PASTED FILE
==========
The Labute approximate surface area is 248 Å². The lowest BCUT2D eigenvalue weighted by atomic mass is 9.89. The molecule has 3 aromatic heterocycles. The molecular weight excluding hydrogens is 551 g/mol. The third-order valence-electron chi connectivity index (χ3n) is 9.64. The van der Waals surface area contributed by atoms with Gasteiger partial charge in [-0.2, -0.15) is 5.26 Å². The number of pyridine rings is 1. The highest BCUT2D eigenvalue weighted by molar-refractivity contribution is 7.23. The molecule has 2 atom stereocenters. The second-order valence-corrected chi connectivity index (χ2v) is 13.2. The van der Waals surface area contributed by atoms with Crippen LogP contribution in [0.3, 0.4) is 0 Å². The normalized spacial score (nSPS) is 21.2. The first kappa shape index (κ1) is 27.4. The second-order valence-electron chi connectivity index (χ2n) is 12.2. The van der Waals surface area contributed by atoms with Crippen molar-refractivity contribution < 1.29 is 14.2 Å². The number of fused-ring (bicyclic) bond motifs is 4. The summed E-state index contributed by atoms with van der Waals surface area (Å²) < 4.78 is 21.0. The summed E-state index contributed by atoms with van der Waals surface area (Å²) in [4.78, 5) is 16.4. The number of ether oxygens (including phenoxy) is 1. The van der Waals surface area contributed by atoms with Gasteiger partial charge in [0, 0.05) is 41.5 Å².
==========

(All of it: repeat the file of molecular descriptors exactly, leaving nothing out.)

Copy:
The Labute approximate surface area is 248 Å². The lowest BCUT2D eigenvalue weighted by atomic mass is 9.89. The molecule has 3 aromatic heterocycles. The molecular weight excluding hydrogens is 551 g/mol. The third-order valence-electron chi connectivity index (χ3n) is 9.64. The van der Waals surface area contributed by atoms with Gasteiger partial charge in [-0.2, -0.15) is 5.26 Å². The number of pyridine rings is 1. The highest BCUT2D eigenvalue weighted by molar-refractivity contribution is 7.23. The molecule has 2 atom stereocenters. The second-order valence-corrected chi connectivity index (χ2v) is 13.2. The van der Waals surface area contributed by atoms with Crippen LogP contribution in [0.3, 0.4) is 0 Å². The normalized spacial score (nSPS) is 21.2. The first kappa shape index (κ1) is 27.4. The second-order valence-electron chi connectivity index (χ2n) is 12.2. The van der Waals surface area contributed by atoms with Crippen molar-refractivity contribution < 1.29 is 14.2 Å². The number of fused-ring (bicyclic) bond motifs is 4. The summed E-state index contributed by atoms with van der Waals surface area (Å²) < 4.78 is 21.0. The summed E-state index contributed by atoms with van der Waals surface area (Å²) in [4.78, 5) is 16.4. The number of ether oxygens (including phenoxy) is 1. The van der Waals surface area contributed by atoms with Gasteiger partial charge in [0, 0.05) is 41.5 Å².